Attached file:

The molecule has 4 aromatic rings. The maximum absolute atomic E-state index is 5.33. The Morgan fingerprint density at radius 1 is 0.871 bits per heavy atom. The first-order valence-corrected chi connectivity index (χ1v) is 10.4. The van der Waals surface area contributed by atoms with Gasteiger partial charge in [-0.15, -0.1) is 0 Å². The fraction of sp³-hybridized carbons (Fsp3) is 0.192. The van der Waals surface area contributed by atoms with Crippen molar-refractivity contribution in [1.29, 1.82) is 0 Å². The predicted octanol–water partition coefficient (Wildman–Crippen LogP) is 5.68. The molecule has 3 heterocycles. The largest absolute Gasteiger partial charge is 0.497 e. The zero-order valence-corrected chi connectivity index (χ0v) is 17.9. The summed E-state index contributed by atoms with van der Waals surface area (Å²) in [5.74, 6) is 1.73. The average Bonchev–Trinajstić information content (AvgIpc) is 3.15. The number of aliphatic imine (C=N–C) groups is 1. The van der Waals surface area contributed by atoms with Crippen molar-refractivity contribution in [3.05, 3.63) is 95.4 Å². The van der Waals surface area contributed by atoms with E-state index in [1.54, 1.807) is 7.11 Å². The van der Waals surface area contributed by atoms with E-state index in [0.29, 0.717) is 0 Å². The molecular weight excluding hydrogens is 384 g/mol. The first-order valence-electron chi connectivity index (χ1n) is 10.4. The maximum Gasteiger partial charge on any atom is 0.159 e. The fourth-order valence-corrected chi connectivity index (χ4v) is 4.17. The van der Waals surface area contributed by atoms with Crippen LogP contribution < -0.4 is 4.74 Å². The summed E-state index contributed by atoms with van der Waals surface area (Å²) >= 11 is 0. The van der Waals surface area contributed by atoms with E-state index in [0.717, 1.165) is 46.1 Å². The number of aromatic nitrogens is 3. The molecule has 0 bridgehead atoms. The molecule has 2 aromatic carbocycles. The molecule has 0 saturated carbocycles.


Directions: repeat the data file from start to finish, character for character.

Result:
The molecule has 4 aromatic rings. The maximum absolute atomic E-state index is 5.33. The Morgan fingerprint density at radius 1 is 0.871 bits per heavy atom. The first-order valence-corrected chi connectivity index (χ1v) is 10.4. The van der Waals surface area contributed by atoms with Gasteiger partial charge in [-0.15, -0.1) is 0 Å². The fraction of sp³-hybridized carbons (Fsp3) is 0.192. The van der Waals surface area contributed by atoms with Crippen molar-refractivity contribution in [1.29, 1.82) is 0 Å². The predicted octanol–water partition coefficient (Wildman–Crippen LogP) is 5.68. The molecule has 3 heterocycles. The largest absolute Gasteiger partial charge is 0.497 e. The zero-order valence-corrected chi connectivity index (χ0v) is 17.9. The summed E-state index contributed by atoms with van der Waals surface area (Å²) in [5.74, 6) is 1.73. The average Bonchev–Trinajstić information content (AvgIpc) is 3.15. The number of aliphatic imine (C=N–C) groups is 1. The van der Waals surface area contributed by atoms with Crippen molar-refractivity contribution in [3.05, 3.63) is 95.4 Å². The van der Waals surface area contributed by atoms with E-state index in [1.54, 1.807) is 7.11 Å². The van der Waals surface area contributed by atoms with E-state index in [0.29, 0.717) is 0 Å². The molecular weight excluding hydrogens is 384 g/mol. The first-order valence-electron chi connectivity index (χ1n) is 10.4. The maximum Gasteiger partial charge on any atom is 0.159 e. The fourth-order valence-corrected chi connectivity index (χ4v) is 4.17. The van der Waals surface area contributed by atoms with Crippen LogP contribution < -0.4 is 4.74 Å². The summed E-state index contributed by atoms with van der Waals surface area (Å²) >= 11 is 0. The van der Waals surface area contributed by atoms with E-state index in [0.717, 1.165) is 46.1 Å². The number of aromatic nitrogens is 3. The molecule has 0 bridgehead atoms. The molecule has 2 aromatic carbocycles. The molecule has 0 saturated carbocycles.